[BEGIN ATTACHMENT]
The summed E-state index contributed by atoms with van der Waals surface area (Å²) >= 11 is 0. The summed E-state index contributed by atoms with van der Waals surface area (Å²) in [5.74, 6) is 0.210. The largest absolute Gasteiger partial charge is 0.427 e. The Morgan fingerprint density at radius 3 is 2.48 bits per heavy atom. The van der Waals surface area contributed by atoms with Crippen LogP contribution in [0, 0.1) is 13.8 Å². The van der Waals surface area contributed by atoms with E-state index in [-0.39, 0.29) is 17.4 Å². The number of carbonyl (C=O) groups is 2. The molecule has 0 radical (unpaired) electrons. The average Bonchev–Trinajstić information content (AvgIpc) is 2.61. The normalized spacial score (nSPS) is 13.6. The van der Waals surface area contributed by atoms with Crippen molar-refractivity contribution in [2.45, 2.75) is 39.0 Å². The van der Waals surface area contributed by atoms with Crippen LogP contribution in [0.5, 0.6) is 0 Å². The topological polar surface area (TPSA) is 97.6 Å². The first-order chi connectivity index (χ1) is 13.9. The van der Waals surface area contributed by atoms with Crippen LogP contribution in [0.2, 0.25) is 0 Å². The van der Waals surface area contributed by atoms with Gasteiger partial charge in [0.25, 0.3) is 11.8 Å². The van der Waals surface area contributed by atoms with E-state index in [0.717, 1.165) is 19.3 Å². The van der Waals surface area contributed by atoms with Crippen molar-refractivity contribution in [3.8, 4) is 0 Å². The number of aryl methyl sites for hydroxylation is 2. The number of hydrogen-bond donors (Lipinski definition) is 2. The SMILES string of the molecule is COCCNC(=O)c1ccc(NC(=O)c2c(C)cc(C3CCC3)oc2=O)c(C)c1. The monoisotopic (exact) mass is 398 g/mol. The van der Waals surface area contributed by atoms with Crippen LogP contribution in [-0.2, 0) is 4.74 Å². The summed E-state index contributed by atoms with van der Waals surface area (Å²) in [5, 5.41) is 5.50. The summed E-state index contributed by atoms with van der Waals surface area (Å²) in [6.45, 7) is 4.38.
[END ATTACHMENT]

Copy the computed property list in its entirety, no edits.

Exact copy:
The summed E-state index contributed by atoms with van der Waals surface area (Å²) >= 11 is 0. The summed E-state index contributed by atoms with van der Waals surface area (Å²) in [5.74, 6) is 0.210. The largest absolute Gasteiger partial charge is 0.427 e. The Morgan fingerprint density at radius 3 is 2.48 bits per heavy atom. The van der Waals surface area contributed by atoms with Crippen LogP contribution in [0, 0.1) is 13.8 Å². The van der Waals surface area contributed by atoms with E-state index in [-0.39, 0.29) is 17.4 Å². The number of carbonyl (C=O) groups is 2. The molecule has 0 radical (unpaired) electrons. The average Bonchev–Trinajstić information content (AvgIpc) is 2.61. The normalized spacial score (nSPS) is 13.6. The van der Waals surface area contributed by atoms with Crippen molar-refractivity contribution in [2.45, 2.75) is 39.0 Å². The van der Waals surface area contributed by atoms with Crippen LogP contribution in [0.5, 0.6) is 0 Å². The topological polar surface area (TPSA) is 97.6 Å². The first-order chi connectivity index (χ1) is 13.9. The van der Waals surface area contributed by atoms with Crippen LogP contribution in [0.2, 0.25) is 0 Å². The van der Waals surface area contributed by atoms with Gasteiger partial charge in [0.25, 0.3) is 11.8 Å². The van der Waals surface area contributed by atoms with E-state index in [0.717, 1.165) is 19.3 Å². The van der Waals surface area contributed by atoms with Crippen molar-refractivity contribution in [3.8, 4) is 0 Å². The number of aryl methyl sites for hydroxylation is 2. The number of hydrogen-bond donors (Lipinski definition) is 2. The SMILES string of the molecule is COCCNC(=O)c1ccc(NC(=O)c2c(C)cc(C3CCC3)oc2=O)c(C)c1. The monoisotopic (exact) mass is 398 g/mol. The van der Waals surface area contributed by atoms with Crippen LogP contribution in [-0.2, 0) is 4.74 Å². The summed E-state index contributed by atoms with van der Waals surface area (Å²) in [5, 5.41) is 5.50. The summed E-state index contributed by atoms with van der Waals surface area (Å²) in [6.45, 7) is 4.38.